HCT-15 Xenograft Model

HCT-15 Xenograft Model

There are over 200,000 cases in the United States of colorectal cancer annually. This disease primarily occurs in people over 60 years of age, which is why colonoscopies (and follow-up biopsies where appropriate) are recommended for cancer screening. Most cases of colon cancer begin as small benign adenomatous polyps in the final part of the digestive tract that mutate and develop into cancer. The HCT15 cell line was isolated from a patient diagnosed with Dukes’ type C colon adenocarcinoma. HCT15 cells have since been used as a colon cancer model in many studies. In 1982, Dexter et al. released a Cancer Research study using the HCT15 xenograft model to characterize the effects of N,N-dimethylformamide (DMF) and N-methyl-formamide (NMF) on colon cancer. Results demonstrated that the compounds caused tumor growth inhibition mediated by the metabolism of DMF to NMF, but this was accompanied by significant hepatic toxicity. Ehrig et al. published an article in the Journal of Translational Medicine (2013) demonstrating tumor growth inhibition upon a single i.v. injection of GLV-1h68, an oncolytic replication- competent vaccinia virus (VACV). The group used HCT15 murine xenografts and also demonstrated an inflammation-mediated immune response as evidenced by an increased in immune-related antigens as well as increased NK cell and macrophage infiltration. These results have positive implications for the potential of virotherapy. Lastly, a 2017 Monoclonal Antibodies in Immunodiagnosis and Immunotherapy (Kaneko et al.) article used the HCT15 colon adenocarcinoma xenograft model to study the effect of a podocalyxin (PODXL) antibody on tumors. PODXL is typically overexpressed and the group produced a chimeric human-mouse antibody PcMab-47 targeting PODXL and treated xenografted mice; the antibody exhibited antitumor activity supporting its potential use for antibody therapy in PODXL over-expressing tumors. The HCT15 cell line is used to create the CDX (Cell Line Derived Xenograft) HCT15 xenograft mouse model. The HCT15 xenograft model has been used to evaluate anticancer therapies for colon cancer including virotherapy, antibody therapy, and the Phellodendron amurense extract nexrutine (NX).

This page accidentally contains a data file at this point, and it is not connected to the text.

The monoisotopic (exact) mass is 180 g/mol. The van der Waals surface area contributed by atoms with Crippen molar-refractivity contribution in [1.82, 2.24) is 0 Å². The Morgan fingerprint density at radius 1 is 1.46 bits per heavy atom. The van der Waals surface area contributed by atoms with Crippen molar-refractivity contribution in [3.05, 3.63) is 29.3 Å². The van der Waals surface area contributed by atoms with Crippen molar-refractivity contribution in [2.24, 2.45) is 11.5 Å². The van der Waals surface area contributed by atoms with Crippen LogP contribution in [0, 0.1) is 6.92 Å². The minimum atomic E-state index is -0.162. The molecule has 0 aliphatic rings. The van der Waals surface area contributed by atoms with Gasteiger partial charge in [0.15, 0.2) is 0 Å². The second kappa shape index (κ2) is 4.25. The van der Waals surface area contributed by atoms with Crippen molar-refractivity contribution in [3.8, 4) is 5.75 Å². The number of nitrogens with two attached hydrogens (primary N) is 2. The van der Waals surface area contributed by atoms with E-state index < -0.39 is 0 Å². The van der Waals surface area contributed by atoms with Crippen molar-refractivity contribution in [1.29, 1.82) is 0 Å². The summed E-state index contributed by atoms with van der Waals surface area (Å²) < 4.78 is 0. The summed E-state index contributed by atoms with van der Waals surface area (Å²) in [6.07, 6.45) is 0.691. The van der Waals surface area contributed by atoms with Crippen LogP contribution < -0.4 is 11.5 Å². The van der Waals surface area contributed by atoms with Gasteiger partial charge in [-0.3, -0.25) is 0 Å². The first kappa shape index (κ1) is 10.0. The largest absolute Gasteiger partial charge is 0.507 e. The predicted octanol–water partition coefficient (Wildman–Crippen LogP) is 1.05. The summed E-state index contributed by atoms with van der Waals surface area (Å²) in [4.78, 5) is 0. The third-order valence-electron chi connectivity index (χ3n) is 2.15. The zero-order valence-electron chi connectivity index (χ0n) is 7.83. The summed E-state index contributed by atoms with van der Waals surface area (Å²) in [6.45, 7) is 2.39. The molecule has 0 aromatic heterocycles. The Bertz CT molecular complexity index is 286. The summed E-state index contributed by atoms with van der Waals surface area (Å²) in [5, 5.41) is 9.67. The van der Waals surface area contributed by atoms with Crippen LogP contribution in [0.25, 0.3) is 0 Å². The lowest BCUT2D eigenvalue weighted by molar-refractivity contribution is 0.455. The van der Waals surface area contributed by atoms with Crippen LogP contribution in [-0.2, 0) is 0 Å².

Basic Study Design

  1. HCT15 cells are maintained in exponential growth phase under aseptic conditions.
  2. Cells are trypsinized and cell count viability is determined using a trypan blue exclusion assay (98% of cell viability is required). HCT15 cell suspension is adjusted to appropriate density.
  3. Each mouse is subcutaneously injected into the right flank with 106 cells in 100 µL of a Matrigel- HCT15 cell suspension.
  4. The injection sites are palpated up to three times weekly until tumors are established to an average size of 50-150 mm3 as measured via digital calipers.
  5. Animals are randomized into treatment groups. Administration of test compound is performed according to the pre-established treatment schedule.
  6. Mice weights are measured and recorded 3 times weekly; tumors are measured and recorded daily.
  7. End of study is reached when tumor size reaches 2,000 mm3 or the predetermined size limit per approved IACUC protocol.
  8. Final necropsy and tissue collections are performed for appropriate downstream analysis. Tumors are excised, weighed and documented by digital imaging. Tumors and tissues can be stabilized in RNAlater, snap frozen in LN2 or prepared for histology.